I'm not saying we should ignore the stories of our fallen sisters and families that have lost their lives to this preventable crisis. I'm simply saying we should find new ways to raise awareness and develop positive ways to foster resilience and continue fighting the good fit. We are tired, I know I am and so many others.





Here are 5 new ways to honor and celebrate Black maternal health week:

Self Care + Support

This week can be heavy, working in Black maternal health can feel exhausting, freedom truly is a constant struggle. So we must be armed to protect ourselves and that doesn't just mean our bodies but our minds. We can do this by practicing self care. This month, my non-profit job is providing Self Care bags to Black Moms in San Diego, they can come to my Southeast San Diego Breastfeeding Clinic to get them. Many folks benefit from journaling, singing, dancing, taking a shower or bath while meditating, painting, getting out in nature. Whatever your thing is that makes you happy, do more of that, often as you can.


I'm also hosting with GC/HS a virtual yoga healing session for Black women. Doing this with a fellow Black birth worker, Kaila Matthews. We will enjoy some rich discussion before the session as well. We are going to do this on the last day, intentionally as a way to decompress from the stories of the week.


Silence as Resistance

Yesterday was heavy, put it down. Best advice I've seen on this topic. I have developed battle fatigue, compassion fatigue and injustice fatigue. Sometimes I just can't take reading another sad story, I become enraged, because I care so deeply. But this is draining on my soul, mental health and overall psyche. I've gotten to the point when I've jumped on seen a story, and said nope, not today, I'll have to read about it tomorrow. I've told colleagues not to share stories with me unless I ask, respecting my own boundaries. I've also taken a major step back from birth work sometimes to decompress and not be in the trenches because being there and living it plus seeing it everywhere else except for work can make you feel crazy.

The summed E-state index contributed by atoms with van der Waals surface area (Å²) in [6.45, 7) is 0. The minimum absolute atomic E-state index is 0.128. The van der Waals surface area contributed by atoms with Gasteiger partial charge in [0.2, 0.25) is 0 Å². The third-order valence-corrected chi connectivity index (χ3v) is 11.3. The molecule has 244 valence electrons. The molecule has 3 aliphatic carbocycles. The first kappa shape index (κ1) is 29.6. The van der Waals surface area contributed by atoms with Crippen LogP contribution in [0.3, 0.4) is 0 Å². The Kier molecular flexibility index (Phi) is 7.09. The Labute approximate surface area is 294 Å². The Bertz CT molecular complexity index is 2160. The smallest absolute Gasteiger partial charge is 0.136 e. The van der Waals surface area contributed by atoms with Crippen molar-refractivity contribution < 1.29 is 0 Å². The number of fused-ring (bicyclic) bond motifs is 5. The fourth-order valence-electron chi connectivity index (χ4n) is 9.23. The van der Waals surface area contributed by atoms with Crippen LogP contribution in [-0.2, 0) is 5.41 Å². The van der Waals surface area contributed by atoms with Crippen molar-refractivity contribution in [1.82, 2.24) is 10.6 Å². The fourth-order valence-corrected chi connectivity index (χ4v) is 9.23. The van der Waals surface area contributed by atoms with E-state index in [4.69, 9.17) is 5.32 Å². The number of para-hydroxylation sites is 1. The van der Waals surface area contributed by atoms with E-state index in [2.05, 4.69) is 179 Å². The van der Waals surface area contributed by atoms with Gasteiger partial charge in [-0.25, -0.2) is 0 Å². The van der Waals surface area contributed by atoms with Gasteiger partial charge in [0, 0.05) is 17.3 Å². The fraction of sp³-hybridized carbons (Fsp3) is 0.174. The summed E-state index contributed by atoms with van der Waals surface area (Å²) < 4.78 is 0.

So, take a break from social media and news whenever you need it. The stories are rolling in daily. It can be quite heavy sometimes. If it is starting to get to you, make an effort to avoid it and come back when you are ready. If seeing birth trauma stories are harmful to your psyche or triggering your own experiences, feel free to check out. I know I have to stay clear of preeclampsia and pregnancy loss stories because I've experienced those two things we commonly hear in the Black Maternal Health crisis. As someone who is trying to conceive with dealing with infertility, it's not the best for the mindset to read about how brutal it can be to simply be Black and pregnant in America. You can stay woke without being fully invested and engaged in every story that comes out.


Gather in Community

Gather with one another for times of reflection throughout the year, not just one time of the year. There is no need to work in silos and the time we are working against is precious. If we can work together to achieve a common goal, we will all be better off and begin to see this crisis be dismantled. We will thrive not just survive. I propose we do more local gathering and then plan state and national gatherings as often as we can. I love this event that is being hosted by the Black Student Resource Center at San Jose State University "Laboring with Hope" screening & discussion.


I do my best to gather with birth workers, community, clients just for space to share and be with one another. Whether it's online or in person, some time is better than no time. We don't even have to do anything grand, sometimes a simple coffee and chill is all we need. Time to reflect and restore our peace.


Influence + Push for policy change


Schedule meetings with legislators, it may take months but it's worth the wait. Like this Black Infant Health program in Fresno, CA planned this year at the Black Wellness & Prosperity Center. Legislators in public office are the change makers who have the power and ability to leverage new laws and incorporate new policies in our society to combat this on systemic and structural levels.


Be organized. Show up and show out! Go with a list of stats & demands in hand, have survivors and families of the fallen share stories in person or on video. Keep it short, concise and to the point. Arrange a follow up meeting to hold them accountable. Post it on your social media and let folks know you are holding these electeds to the highest standard when it comes to listening to our Black families. This strategy is like a silent protest or sit in but with an open conversation involved. Say your peace, ask them questions and allow them an opportunity to ask you some. This is what real advocacy looks like.